The story of the Thunderbolt Ski Trail is a lively one, filled with Nazis, Olympians and world-class athletes -- both local and international -- skiing down a precipitous slope at hair-raising speeds.
And that story was mostly local lore until a group of historians, skiers and town officials made it accessible to the public by opening the Thunderbolt Ski Museum on Hoosac Street.
"This is one of the most significant local stories, and probably one of the most significant pieces of town history, that hasn't been told very well," said Adams Town Administrator Jonathan Butler.
Blair Mahar -- an educator, skier, filmmaker and local history aficionado -- came up with the idea for the museum in 2009, and he started it this past October with the help of friends.
About $12,000 in funds for the museum -- located in the former Berkshire Visitors Bureau building in Adams -- were provided by the town, the Adams Historical Society and private donations.
"It illustrates a pretty significant part of the town's history and the ski history of New England," said Eugene Michalenko, president of the Adams Historical Society.
The trail was built in 1934 on Massachusetts' highest peak -- 3,491-foot Mount Greylock -- by a unit of the federal Civilian Conservation Corps in response to the growing popularity of Alpine skiing in the United States. That's according to the archives of the Thunderbolt Ski Runners, the local entity that has maintained and promoted the trail.
The 1.6-mile trail, with steep grades of 35 percent in some spots, was named after the famous roller coaster at Revere Beach, also known for its thrilling, abrupt drops. Quickly, the Thunderbolt became known regionally, then nationally, and even internationally, as a first-class trail.
It was the site of the Massachusetts State Skiing Championships, several collegiate competitions, and the Eastern Championships from 1935-59. The
Olympians -- including two members of the 1936 U.S. team -- skied the trail, and two years later, a cadre of skiers from the University of Munich arrived in Adams to test the Thunderbolt at the Eastern event.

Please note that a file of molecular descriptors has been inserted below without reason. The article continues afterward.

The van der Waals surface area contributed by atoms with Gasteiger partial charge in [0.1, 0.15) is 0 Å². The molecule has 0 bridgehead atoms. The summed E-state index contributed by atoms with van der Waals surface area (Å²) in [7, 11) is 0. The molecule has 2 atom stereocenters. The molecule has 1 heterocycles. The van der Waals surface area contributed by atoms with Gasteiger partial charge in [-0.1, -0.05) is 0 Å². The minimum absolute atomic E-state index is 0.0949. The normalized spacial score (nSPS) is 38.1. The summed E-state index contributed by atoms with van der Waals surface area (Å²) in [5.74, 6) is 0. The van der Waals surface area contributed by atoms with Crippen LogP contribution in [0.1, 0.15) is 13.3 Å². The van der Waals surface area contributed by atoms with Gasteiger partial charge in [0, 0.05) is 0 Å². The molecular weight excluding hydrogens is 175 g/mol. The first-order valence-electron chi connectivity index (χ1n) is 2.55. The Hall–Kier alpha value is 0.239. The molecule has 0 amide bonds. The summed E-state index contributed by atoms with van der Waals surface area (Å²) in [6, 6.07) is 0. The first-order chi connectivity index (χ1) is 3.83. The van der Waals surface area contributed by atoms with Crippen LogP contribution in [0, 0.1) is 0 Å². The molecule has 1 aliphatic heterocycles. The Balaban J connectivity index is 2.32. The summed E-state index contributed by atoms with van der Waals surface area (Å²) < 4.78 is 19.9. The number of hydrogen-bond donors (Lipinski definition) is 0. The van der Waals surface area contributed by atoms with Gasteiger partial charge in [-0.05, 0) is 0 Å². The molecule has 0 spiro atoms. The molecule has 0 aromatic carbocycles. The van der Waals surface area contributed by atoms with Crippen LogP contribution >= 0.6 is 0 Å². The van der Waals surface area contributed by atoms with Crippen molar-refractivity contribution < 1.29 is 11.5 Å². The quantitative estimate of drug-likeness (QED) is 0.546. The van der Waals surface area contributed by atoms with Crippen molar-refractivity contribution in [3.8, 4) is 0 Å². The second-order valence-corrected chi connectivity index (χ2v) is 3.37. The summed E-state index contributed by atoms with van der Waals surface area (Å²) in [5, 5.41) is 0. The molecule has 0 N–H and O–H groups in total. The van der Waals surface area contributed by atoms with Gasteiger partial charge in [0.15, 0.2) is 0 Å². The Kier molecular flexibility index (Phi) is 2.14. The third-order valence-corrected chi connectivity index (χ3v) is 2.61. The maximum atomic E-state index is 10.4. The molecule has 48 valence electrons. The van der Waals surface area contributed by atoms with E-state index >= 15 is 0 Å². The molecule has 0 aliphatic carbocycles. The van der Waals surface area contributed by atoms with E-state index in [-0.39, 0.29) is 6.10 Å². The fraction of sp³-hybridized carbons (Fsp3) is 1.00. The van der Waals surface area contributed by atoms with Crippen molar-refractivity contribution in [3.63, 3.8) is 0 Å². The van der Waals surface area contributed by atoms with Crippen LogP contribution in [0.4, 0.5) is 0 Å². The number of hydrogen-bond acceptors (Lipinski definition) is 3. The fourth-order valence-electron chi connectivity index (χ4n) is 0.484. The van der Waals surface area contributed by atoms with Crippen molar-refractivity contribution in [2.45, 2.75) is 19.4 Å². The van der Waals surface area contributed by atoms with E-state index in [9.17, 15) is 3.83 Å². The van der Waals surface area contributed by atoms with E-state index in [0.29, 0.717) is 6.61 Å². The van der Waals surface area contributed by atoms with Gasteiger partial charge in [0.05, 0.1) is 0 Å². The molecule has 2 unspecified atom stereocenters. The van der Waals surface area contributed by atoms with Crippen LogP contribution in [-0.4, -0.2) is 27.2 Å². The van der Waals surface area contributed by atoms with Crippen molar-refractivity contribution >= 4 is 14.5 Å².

"They were German students, and they wore sweaters with swastikas on them," Mahar said. "And they kicked some butt."
It wasn't unusual for the Eastern Championships to attract 5,000 or 6,000 spectators, according to Eagle files. Special "ski trains" from New York City running directly to Adams were scheduled, according to Butler.
At one point, he said, Adams was known as "Little Switzerland'' because of the trail and the somewhat Swiss-style village at the foot of the mountain.
Several Thunderbolt skiers from the 1930s even became members of the U.S. Army's highly elite 10th Mountain Division that served in Italy during World War II.
"They were farm boys and factory workers from Adams," Mahar said. "According to the U.S. Army, there were 22 of them in the 10th, by far the largest number of skiers in the unit per capita."
The skiing craze waned in the post-war era, and by the 1960s and ‘70s, the mountain began to take back the trail as larger ski resorts, including Jiminy Peak, blossomed elsewhere in the Berkshires.
The Thunderbolt became a hiking trail, albeit a formidable one, but Mahar almost single-handedly revived interest in the mountain. He
"When I started looking into the history, I had no idea of its significance," Mahar said.
Mahar and the Thunderbolt Runners, along with other local ski clubs and individuals, rebuilt the trail and revived the Thunderbolt Ski Race in 2010. It was intended as a one-shot celebration of the renovation, but the event went so well -- attracting participants and observers totaling about 1,000 -- that it has become an annual race.
The next event will take place Feb. 9.
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Thunderbolt Ski Museum
Where: 3 Hoosac St., Adams.
Hours: 9 a.m. to 3 p.m., Monday through Friday, except holidays.
What you'll see: Exhibits honoring the "legends" of the trail, as well as ones featuring clothing, equipment and other memorabilia. Also, a documentary and films are shown on a regular basis.